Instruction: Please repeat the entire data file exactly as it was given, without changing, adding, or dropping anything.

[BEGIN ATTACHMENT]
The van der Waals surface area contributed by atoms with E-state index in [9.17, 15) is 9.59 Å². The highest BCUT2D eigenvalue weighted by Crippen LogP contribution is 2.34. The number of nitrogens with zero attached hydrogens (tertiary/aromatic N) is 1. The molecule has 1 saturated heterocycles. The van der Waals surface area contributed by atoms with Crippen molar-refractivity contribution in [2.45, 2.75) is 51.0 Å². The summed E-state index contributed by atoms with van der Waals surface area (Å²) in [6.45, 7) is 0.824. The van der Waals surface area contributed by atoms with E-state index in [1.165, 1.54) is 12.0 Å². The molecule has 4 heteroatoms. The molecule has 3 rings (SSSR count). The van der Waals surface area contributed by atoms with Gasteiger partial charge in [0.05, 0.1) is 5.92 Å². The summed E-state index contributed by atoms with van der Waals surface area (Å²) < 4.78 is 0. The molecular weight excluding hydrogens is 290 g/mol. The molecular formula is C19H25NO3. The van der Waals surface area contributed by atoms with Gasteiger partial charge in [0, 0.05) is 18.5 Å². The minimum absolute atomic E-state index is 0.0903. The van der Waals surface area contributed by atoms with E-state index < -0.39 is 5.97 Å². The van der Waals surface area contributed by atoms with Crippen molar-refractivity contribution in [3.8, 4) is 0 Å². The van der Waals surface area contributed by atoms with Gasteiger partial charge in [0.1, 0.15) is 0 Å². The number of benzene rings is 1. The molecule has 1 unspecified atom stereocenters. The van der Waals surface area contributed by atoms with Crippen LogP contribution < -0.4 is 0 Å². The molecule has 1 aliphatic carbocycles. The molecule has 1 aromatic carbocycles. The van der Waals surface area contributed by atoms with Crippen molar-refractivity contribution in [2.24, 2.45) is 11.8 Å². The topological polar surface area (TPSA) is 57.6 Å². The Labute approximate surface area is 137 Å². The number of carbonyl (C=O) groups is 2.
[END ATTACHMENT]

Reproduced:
The van der Waals surface area contributed by atoms with E-state index in [9.17, 15) is 9.59 Å². The highest BCUT2D eigenvalue weighted by Crippen LogP contribution is 2.34. The number of nitrogens with zero attached hydrogens (tertiary/aromatic N) is 1. The molecule has 1 saturated heterocycles. The van der Waals surface area contributed by atoms with Crippen molar-refractivity contribution in [2.45, 2.75) is 51.0 Å². The summed E-state index contributed by atoms with van der Waals surface area (Å²) in [6.45, 7) is 0.824. The van der Waals surface area contributed by atoms with E-state index in [1.165, 1.54) is 12.0 Å². The molecule has 4 heteroatoms. The molecule has 3 rings (SSSR count). The van der Waals surface area contributed by atoms with Gasteiger partial charge in [0.05, 0.1) is 5.92 Å². The summed E-state index contributed by atoms with van der Waals surface area (Å²) < 4.78 is 0. The molecular weight excluding hydrogens is 290 g/mol. The molecular formula is C19H25NO3. The van der Waals surface area contributed by atoms with Gasteiger partial charge in [0, 0.05) is 18.5 Å². The minimum absolute atomic E-state index is 0.0903. The van der Waals surface area contributed by atoms with E-state index < -0.39 is 5.97 Å². The van der Waals surface area contributed by atoms with Crippen molar-refractivity contribution in [3.8, 4) is 0 Å². The van der Waals surface area contributed by atoms with Gasteiger partial charge in [0.1, 0.15) is 0 Å². The number of benzene rings is 1. The molecule has 1 unspecified atom stereocenters. The van der Waals surface area contributed by atoms with Crippen LogP contribution < -0.4 is 0 Å². The molecule has 1 aliphatic carbocycles. The molecule has 1 aromatic carbocycles. The van der Waals surface area contributed by atoms with Crippen molar-refractivity contribution in [2.24, 2.45) is 11.8 Å². The topological polar surface area (TPSA) is 57.6 Å². The Labute approximate surface area is 137 Å². The number of carbonyl (C=O) groups is 2.